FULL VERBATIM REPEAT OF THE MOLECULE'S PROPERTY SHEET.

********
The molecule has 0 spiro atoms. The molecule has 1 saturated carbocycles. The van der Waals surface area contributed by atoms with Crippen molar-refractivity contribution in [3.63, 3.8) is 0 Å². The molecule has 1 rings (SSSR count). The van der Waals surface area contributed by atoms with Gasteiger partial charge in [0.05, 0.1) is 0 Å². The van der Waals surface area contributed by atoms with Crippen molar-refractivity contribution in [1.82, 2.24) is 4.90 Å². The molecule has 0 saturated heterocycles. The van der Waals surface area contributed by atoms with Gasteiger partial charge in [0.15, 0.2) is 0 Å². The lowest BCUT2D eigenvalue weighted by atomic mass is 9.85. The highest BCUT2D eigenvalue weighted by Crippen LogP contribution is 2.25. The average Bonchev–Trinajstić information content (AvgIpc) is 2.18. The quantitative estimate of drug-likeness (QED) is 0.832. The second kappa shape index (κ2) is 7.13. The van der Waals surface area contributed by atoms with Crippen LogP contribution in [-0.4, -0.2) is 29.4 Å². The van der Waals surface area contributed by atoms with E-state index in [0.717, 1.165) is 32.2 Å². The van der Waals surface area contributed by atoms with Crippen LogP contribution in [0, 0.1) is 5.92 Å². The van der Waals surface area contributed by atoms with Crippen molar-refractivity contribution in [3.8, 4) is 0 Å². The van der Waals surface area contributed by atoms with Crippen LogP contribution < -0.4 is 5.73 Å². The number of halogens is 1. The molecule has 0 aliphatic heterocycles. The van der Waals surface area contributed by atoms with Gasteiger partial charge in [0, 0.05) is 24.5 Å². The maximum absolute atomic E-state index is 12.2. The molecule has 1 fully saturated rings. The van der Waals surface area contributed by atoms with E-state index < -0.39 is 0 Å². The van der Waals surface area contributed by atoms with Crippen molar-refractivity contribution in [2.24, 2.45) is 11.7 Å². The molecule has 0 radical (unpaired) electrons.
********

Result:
The molecule has 0 spiro atoms. The molecule has 1 saturated carbocycles. The van der Waals surface area contributed by atoms with Crippen molar-refractivity contribution in [3.63, 3.8) is 0 Å². The molecule has 1 rings (SSSR count). The van der Waals surface area contributed by atoms with Gasteiger partial charge in [0.05, 0.1) is 0 Å². The van der Waals surface area contributed by atoms with Crippen molar-refractivity contribution in [1.82, 2.24) is 4.90 Å². The molecule has 0 saturated heterocycles. The van der Waals surface area contributed by atoms with Gasteiger partial charge in [0.15, 0.2) is 0 Å². The lowest BCUT2D eigenvalue weighted by atomic mass is 9.85. The highest BCUT2D eigenvalue weighted by Crippen LogP contribution is 2.25. The average Bonchev–Trinajstić information content (AvgIpc) is 2.18. The quantitative estimate of drug-likeness (QED) is 0.832. The second kappa shape index (κ2) is 7.13. The van der Waals surface area contributed by atoms with Crippen LogP contribution in [-0.4, -0.2) is 29.4 Å². The van der Waals surface area contributed by atoms with E-state index in [0.717, 1.165) is 32.2 Å². The van der Waals surface area contributed by atoms with Crippen LogP contribution in [0, 0.1) is 5.92 Å². The van der Waals surface area contributed by atoms with Crippen molar-refractivity contribution in [3.8, 4) is 0 Å². The van der Waals surface area contributed by atoms with Crippen LogP contribution < -0.4 is 5.73 Å². The number of halogens is 1. The molecule has 0 aliphatic heterocycles. The van der Waals surface area contributed by atoms with Gasteiger partial charge in [0, 0.05) is 24.5 Å². The maximum absolute atomic E-state index is 12.2. The molecule has 1 fully saturated rings. The van der Waals surface area contributed by atoms with E-state index < -0.39 is 0 Å². The van der Waals surface area contributed by atoms with Crippen molar-refractivity contribution in [2.24, 2.45) is 11.7 Å². The molecule has 0 radical (unpaired) electrons.